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Publication numberUS6342295 B1
Publication typeGrant
Application numberUS 09/468,913
Publication dateJan 29, 2002
Filing dateDec 22, 1999
Priority dateDec 28, 1998
Fee statusLapsed
Also published asDE19963188A1
Publication number09468913, 468913, US 6342295 B1, US 6342295B1, US-B1-6342295, US6342295 B1, US6342295B1
InventorsNobuo Kobayashi
Original AssigneeTdk Corporation
Export CitationBiBTeX, EndNote, RefMan
External Links: USPTO, USPTO Assignment, Espacenet
Moisture sensor
US 6342295 B1
Abstract
A moisture sensor includes a moisture-sensitive film between a pair of electrodes having conductive particles dispersed in a hygroscopic polymer. The hygroscopic polymer is a polymer comprising a polyether amine, an epoxy compound, and optionally a water-soluble nylon. Alternatively, the hygroscopic polymer is a polyether ester amide and optionally a water-soluble nylon. The sensor enables DC measurement, can detect a humidity in the range of RH 60% to 100%, and ensures high performance stability against repetitive operations.
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Claims(20)
What is claimed is:
1. A moisture sensor comprising a pair of electrodes and a moisture-sensitive film disposed therebetween having conductive particles dispersed in a hygroscopic polymer composition comprising a polyether amine having at least two amino groups, and an epoxy compound having at least two epoxy groups and an ether bond.
2. The moisture sensor of claim 1 wherein said polyether amine has a polyether skeleton consisting of propylene oxide, ethylene oxide or a mixture thereof.
3. The moisture sensor of claim 1 wherein said polyether amine is terminated with two or three primary amino groups.
4. The moisture sensor of claim 1 wherein said polyether amine has a molecular weight of 100 to 5,000.
5. The moisture sensor of claim 1 wherein said epoxy compound is of the following formula (1):
wherein A is a di- to tetra-valent aliphatic saturated hydrocarbon group, aliphatic ether group or heterocyclic group, and k is an integer of 2 to 4.
6. The moisture sensor of claim 1 wherein said hygroscopic polymer has an amine equivalent and an epoxy equivalent which are in a ratio of from 1:1 to 1:4.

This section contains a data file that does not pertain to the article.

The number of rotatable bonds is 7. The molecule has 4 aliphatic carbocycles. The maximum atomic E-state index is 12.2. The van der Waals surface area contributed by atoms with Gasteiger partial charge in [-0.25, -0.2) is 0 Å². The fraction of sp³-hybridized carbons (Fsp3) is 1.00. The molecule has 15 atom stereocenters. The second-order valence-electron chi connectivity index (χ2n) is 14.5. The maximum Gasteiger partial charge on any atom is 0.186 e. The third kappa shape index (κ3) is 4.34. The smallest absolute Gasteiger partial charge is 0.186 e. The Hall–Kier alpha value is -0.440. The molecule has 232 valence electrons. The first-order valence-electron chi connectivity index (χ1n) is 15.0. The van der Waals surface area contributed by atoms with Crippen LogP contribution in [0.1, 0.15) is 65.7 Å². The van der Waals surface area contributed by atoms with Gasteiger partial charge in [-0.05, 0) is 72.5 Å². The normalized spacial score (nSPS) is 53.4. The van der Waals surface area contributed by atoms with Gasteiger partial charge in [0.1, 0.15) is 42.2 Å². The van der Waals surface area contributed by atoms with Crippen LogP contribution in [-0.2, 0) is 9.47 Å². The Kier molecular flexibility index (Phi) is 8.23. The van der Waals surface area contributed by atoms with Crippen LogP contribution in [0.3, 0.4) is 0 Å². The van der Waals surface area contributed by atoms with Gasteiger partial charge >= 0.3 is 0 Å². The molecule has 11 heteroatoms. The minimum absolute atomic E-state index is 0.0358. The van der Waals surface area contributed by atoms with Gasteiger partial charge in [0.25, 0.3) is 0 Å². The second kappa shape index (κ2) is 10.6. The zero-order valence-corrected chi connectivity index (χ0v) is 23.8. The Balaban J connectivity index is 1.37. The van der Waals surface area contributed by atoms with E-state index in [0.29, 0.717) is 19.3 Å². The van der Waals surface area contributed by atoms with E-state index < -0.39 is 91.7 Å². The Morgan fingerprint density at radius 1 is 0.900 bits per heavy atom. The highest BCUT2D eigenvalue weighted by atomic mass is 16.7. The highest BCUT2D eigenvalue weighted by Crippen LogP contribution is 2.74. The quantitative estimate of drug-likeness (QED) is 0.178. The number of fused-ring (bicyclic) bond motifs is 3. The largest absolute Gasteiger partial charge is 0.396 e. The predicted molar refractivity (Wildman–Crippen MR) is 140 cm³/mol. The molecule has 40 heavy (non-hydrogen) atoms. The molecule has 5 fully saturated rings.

7. The moisture sensor of claim 1 wherein said hygroscopic polymer composition additionally comprises a water-soluble nylon.
8. The moisture sensor of claim 7 wherein said water-soluble nylon has an ether structure.
9. The moisture sensor of claim 7 wherein said water-soluble nylon comprises units of the following formula (7) or units of the following formula (8) or both:
wherein R1 is an alkyl group of 2 to 4 carbon atoms.
10. The moisture sensor of claim 7 wherein the content of the water-soluble nylon is 0.1 to 50% by weight based on the weight of said polyether amine and said epoxy compound combined.
11. The moisture sensor of claim 1 wherein said conductive particles comprise carbon black having a specific surface area of 30 to 300 m2/g.
12. The moisture sensor of claim 1 which can detect a humidity in the range of RH 60% to RH 100%.
13. A moisture sensor comprising a pair of electrodes and a moisture-sensitive film disposed therebetween having conductive particles dispersed in a hygroscopic polymer composition comprising a polyether ester amide.
14. The moisture sensor of claim 13 wherein said polyether ester amide is of the following formula (2):
wherein R is an alkyl group of 2 to 12 carbon atoms, m is an integer of 6 to 12, n is an integer of 1 to 4, p is an integer of 1 to 70, q is an integer of 5 to 200, and r is an integer of at least 3.
15. The moisture sensor of claim 14 wherein in formula (2), m is equal to 11 and n is equal to 2.
16. The moisture sensor of claim 13 wherein said hygroscopic polymer composition additionally comprises a water-soluble nylon, and an epoxy compound having at least two epoxy groups.
17. The moisture sensor of claim 13 wherein said hygroscopic polymer composition is a mixture of the polyether ester amide and a water-soluble nylon.
18. The moisture sensor of claim 16 or 17 wherein said water-soluble nylon has an ether structure.